They also tend to write or post about their interest in weapons and committing violence as well as publicizing the weapons they have access to, Gomez said.
Columbine’s Harris kept journals and wrote about violence, wanting to have guns, how easy it was for him to lie to people and the pleasure he got from duping others, and included graphic fantasies about getting revenge on people who insulted him.
Sue Klebold said she and her husband asked their son about the paper twice but when he told her he didn't have it, they let it go.
“I did not grasp the seriousness of that paper,” she said. “I don’t think any of us did at the time.”
Garrett, the former FBI agent, said, "Every mass shooter obviously is very, very troubled. There are varying sort of degrees of what their mental health issues are. Some are extremely severe, some not so severe.”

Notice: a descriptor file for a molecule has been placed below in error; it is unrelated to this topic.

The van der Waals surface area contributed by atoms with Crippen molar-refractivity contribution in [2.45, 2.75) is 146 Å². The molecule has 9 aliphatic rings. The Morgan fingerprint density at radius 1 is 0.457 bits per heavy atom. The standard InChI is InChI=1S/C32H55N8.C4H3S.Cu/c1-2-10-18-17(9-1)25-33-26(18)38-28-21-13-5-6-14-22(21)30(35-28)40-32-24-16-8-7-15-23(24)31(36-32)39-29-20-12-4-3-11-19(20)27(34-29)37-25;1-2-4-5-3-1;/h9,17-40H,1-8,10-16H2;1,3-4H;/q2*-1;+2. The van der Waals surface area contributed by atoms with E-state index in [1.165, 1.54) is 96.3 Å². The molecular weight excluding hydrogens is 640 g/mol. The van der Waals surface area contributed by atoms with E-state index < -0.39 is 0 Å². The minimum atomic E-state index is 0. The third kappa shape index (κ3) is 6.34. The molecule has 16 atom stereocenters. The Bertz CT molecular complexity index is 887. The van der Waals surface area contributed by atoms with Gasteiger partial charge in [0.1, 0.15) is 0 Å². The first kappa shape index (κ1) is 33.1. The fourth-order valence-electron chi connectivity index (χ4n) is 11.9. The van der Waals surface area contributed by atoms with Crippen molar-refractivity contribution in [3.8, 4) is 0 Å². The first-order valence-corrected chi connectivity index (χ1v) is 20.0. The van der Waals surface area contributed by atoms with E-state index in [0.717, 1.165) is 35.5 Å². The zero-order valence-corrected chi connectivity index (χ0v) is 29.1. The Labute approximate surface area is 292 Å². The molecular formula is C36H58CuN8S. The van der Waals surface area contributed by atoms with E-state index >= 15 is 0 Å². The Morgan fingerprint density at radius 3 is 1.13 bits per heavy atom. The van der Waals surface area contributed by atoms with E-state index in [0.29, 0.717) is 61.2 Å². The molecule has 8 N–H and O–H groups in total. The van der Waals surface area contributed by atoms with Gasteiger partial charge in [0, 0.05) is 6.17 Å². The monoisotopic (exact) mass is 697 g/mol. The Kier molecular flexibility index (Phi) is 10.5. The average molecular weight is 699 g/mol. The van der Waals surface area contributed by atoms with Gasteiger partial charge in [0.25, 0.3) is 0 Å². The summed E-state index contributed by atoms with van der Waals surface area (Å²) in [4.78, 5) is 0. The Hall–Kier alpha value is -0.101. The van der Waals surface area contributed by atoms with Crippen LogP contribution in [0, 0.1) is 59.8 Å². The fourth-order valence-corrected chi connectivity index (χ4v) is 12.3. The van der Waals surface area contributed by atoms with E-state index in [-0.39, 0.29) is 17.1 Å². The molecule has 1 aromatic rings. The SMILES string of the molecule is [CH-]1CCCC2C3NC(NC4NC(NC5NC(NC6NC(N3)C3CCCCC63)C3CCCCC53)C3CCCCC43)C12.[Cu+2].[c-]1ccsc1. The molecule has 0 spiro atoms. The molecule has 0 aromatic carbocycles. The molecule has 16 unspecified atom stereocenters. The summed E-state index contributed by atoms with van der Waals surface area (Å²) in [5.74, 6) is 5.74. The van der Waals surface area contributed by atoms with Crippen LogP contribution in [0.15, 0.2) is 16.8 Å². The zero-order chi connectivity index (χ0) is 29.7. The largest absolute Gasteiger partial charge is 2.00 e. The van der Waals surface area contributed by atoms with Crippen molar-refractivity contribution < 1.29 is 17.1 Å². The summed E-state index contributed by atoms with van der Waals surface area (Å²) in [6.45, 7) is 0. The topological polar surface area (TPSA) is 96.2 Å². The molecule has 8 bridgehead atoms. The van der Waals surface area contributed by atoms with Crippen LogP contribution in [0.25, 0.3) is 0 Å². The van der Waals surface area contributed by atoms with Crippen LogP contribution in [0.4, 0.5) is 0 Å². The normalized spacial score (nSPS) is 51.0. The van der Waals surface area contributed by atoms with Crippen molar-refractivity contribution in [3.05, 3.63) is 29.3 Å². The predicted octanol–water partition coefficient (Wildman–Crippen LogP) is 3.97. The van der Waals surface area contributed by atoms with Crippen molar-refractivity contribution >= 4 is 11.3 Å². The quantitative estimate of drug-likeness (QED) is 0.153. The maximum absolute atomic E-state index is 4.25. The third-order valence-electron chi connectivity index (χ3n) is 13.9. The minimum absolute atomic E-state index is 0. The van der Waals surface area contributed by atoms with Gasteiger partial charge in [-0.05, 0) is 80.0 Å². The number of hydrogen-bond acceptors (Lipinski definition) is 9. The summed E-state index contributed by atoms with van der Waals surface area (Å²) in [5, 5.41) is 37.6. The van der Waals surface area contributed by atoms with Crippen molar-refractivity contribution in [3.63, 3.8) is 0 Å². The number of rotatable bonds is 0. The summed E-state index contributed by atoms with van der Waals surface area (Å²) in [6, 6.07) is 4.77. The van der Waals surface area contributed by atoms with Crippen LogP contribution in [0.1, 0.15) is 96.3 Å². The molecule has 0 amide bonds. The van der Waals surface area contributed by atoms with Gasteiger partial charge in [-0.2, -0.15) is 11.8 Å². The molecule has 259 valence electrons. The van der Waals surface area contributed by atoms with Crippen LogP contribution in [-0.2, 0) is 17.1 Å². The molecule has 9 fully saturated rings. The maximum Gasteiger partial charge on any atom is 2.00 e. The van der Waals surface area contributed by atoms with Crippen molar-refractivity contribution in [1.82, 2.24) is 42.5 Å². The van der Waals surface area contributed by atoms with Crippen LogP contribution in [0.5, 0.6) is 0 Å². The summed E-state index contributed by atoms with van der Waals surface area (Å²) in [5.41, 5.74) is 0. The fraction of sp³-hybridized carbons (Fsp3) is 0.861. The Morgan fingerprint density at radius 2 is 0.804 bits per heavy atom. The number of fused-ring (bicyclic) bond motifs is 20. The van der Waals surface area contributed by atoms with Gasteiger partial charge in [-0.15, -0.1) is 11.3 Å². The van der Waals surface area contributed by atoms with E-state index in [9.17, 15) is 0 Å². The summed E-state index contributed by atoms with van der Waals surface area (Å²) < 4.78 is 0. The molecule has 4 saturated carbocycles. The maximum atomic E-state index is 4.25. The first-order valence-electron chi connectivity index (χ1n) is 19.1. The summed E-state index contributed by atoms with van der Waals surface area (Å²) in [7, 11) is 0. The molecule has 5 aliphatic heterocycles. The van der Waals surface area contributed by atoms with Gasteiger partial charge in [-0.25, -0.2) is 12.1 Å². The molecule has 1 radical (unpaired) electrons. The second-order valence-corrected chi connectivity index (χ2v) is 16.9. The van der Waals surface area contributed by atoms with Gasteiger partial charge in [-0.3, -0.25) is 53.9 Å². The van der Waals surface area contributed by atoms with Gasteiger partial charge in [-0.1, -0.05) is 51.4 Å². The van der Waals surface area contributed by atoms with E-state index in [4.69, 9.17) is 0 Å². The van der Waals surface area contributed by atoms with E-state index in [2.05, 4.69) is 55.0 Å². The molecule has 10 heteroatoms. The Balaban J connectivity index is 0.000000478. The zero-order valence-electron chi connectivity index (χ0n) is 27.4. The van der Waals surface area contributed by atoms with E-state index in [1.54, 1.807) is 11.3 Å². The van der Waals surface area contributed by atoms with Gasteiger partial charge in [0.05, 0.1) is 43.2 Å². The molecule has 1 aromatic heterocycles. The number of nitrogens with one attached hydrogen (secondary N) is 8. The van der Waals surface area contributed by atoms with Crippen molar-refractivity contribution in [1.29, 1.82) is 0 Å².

“But usually almost across the board, particularity with school shooters, a few exceptions, they all know exactly what they are doing: They plan it, they buy the ammunition, they pick the day. They decide how they're going to go into the school, they decide what part of the school are going into."
The planning might be weeks, months or years, Garrett said.
Adam Lanza, for instance, shot and killed his mother at the home they shared Dec. 14, 2012, before heading to Sandy Hook Elementary School in Newtown, Connecticut. He shot and killed 20 first-graders and six educators. Lanza then killed himself.
Lanza didn't "'snap,' but instead engaged in careful, methodical planning and preparation," the FBI Behavior Analysis Unit ruled, according to documents released last year.
Lanza, who "had a complex background featuring many problematic bio-psycho-social issues," was also "fascinated with past shootings and researched them thoroughly," the documents said.